Rest and the Mission of God

“The Sabbath is not for the sake of the weekdays; the weekdays are for the sake of Sabbath. It is not an interlude but the climax of living,” writes rabbi Abraham Heschel (The Sabbath, p. 14). Oftentimes when we talk about the mission of God or we talk about church planting, we talk about the activity of God, the ever-advancing Kingdom of God. After all, we see Jesus  say, “My Father is always at his work to this very day, and I too am working” (John 5:17). And the psalmist writes, “Indeed, he who watches over Israel will neither slumber nor sleep” (Psalm 121:4).

So what does rest have to do with the mission of God? When we consider the story of God in the Bible, a whole lot. The word “mission” is a word we use to talk about what God wants with the world and what God is actively doing to accomplish it. And when we pay attention to God’s story, we see God actively pursuing a world at rest.

Sabbath in the story of creation

In the beginning, God made everything. And it culminates in Sabbath. The first chapter of Genesis (bleeding into the first couple verses of chapter 2, as well) provides a poetic prologue, not only to the book of Genesis, but to the Pentateuch as a whole, as well as the rest of Scripture. For this reason, we should pay special attention to what the author communicates in these opening images.

On days 1 through 3, God separates things, making empty spaces. I like to imagine God clearing blank canvases on which to put things. On days 4 through 6, God makes things to inhabit each of these empty spaces. The sun and moon will inhabit the light and darkness. Birds and fish will inhabit the “waters above” and the “waters beneath.” Animals and humans will inhabit the dry land.

On day 7, God does something entirely different. This is the grand finale. The finish line. The big red bow. “By the seventh day God had finished the work he had been doing; so on the seventh day he rested from all his work. Then God blessed the seventh day and made it holy, because on it he rested from all the work of creating that he had done” (Genesis 2:2, 3). The climax of creation isn’t human beings. It’s not a “what” but a “when.” It’s Sabbath rest, and it’s the one thing in all of creation called “holy.” This is everything in its right place.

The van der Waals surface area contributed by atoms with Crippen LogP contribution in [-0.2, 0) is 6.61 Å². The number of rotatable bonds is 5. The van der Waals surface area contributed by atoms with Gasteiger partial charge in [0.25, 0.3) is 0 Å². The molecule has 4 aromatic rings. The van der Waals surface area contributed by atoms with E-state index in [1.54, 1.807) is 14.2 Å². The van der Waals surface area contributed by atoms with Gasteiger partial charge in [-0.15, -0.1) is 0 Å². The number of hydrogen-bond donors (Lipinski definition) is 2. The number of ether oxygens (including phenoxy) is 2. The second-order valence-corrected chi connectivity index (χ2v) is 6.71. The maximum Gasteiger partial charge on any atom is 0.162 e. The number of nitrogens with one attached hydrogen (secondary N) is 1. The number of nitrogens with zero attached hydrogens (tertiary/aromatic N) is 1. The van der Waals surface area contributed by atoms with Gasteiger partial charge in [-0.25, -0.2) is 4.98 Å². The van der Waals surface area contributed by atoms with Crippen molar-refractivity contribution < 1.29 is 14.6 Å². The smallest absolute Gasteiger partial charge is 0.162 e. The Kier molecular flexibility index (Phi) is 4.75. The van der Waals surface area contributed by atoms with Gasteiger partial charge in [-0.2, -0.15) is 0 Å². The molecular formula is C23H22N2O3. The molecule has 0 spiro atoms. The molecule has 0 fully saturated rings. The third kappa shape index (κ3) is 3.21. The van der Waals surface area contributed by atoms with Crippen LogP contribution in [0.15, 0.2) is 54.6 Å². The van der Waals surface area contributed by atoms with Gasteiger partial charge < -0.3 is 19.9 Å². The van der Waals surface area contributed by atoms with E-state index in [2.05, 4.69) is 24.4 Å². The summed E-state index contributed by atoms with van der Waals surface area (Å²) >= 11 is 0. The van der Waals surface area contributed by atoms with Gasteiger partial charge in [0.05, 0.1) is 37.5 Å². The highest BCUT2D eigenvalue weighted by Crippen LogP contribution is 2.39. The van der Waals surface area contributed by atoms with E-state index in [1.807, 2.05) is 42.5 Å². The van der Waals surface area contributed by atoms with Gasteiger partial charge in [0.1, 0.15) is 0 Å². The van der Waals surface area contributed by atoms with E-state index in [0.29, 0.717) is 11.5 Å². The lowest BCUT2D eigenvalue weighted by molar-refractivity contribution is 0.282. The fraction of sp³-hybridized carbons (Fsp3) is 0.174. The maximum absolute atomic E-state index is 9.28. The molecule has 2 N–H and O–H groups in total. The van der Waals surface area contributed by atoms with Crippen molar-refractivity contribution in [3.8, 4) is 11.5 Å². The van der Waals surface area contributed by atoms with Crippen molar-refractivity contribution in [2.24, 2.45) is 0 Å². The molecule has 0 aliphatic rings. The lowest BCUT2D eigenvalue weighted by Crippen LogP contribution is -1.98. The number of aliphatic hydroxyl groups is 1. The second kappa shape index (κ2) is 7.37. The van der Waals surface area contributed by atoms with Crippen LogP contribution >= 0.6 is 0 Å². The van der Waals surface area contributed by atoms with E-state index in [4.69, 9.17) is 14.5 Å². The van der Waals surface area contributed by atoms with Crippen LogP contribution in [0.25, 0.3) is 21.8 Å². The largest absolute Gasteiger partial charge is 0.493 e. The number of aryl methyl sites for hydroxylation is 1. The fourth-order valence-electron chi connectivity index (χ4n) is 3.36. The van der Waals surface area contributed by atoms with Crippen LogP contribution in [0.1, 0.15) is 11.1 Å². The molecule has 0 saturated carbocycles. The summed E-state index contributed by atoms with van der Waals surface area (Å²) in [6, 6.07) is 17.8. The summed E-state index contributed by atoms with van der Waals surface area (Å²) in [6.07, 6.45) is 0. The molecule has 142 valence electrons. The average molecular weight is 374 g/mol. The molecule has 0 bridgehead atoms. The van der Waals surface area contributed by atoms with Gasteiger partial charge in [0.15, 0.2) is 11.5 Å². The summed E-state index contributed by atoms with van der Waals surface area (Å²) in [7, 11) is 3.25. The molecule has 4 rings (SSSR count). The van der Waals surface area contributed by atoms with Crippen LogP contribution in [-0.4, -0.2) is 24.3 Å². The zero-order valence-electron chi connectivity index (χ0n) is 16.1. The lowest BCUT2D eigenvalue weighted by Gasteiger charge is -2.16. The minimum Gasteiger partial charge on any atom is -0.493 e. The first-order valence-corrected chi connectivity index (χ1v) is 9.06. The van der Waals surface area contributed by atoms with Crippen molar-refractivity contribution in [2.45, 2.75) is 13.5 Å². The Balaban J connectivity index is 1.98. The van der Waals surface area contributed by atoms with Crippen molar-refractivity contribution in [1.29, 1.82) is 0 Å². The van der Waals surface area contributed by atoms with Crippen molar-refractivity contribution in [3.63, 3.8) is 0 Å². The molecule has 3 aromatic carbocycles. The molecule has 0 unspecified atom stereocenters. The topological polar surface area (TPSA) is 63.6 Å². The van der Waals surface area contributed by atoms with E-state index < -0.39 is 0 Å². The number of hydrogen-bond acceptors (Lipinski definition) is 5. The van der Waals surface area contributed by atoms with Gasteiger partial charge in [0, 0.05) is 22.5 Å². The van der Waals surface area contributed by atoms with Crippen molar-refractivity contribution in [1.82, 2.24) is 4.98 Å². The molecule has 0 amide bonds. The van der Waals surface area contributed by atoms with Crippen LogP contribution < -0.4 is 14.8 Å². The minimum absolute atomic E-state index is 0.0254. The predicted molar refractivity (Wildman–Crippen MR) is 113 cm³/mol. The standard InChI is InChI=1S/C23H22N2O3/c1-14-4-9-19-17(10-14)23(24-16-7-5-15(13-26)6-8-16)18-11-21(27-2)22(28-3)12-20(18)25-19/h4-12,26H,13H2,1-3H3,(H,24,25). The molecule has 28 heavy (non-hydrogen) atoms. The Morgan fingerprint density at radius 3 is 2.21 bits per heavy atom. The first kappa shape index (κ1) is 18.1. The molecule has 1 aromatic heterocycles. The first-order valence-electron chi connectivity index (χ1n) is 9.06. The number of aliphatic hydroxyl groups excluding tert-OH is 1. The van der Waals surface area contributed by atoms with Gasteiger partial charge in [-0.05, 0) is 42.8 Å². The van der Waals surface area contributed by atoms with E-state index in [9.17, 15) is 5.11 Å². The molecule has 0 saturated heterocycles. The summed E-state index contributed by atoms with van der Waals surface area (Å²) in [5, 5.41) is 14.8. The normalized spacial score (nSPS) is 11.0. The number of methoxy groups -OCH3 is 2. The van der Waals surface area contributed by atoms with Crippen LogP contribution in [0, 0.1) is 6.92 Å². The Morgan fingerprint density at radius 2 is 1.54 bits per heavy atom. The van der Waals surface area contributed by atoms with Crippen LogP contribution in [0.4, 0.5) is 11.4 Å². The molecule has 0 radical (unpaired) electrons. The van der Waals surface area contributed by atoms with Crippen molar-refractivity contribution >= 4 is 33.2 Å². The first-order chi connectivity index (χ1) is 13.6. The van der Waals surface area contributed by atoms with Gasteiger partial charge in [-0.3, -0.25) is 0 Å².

Sabbath in the story of Jesus in Matthew

The writer of Matthew gives us one Sabbath story with Jesus, and it’s a big one. It begins at 11:28—”Come to me, all you who are weary and burdened, and I will give you rest.” It culminates in 12:21—”In his name the nations will put their hope.”

The closing verses of chapter 11 provide a compelling invitation from Jesus to rest. When he says, “You will find rest for your souls,” there is an explicit callback to Jeremiah 6:16. This is clear Sabbath language. And as if to explain what Jesus means by this invitation, the Gospel writer then provides two stories of what Jesus does on the Sabbath followed by a quote from Isaiah as the punchline.

Chapter 12 begins with a story of the disciples picking grain on the Sabbath because they’re hungry. The Pharisees protest. Jesus responds with a story about David from 1 Samuel 21 and wraps it up with a quote from Hosea 6:6.

He then goes into a synagogue to teach. Again the Pharisees antagonize Jesus by pointing out a man with a withered hand. They quiz Jesus about whether it’s lawful to heal on the Sabbath. Jesus refuses to directly answer the question but heals the man. And then, to rub it all in to the Pharisees, we’re told that he leaves that place, a crowd follows him, “and he healed all who were ill.” How’s that for a mic drop moment?

As we witness the mission of Jesus in Matthew, the rest of the Sabbath is meant to feed the hungry, heal the broken, and restore the dignity of human beings. Rest is central to the story. The rest of Jesus culminates in the restoration of all creation. Everything in its right place.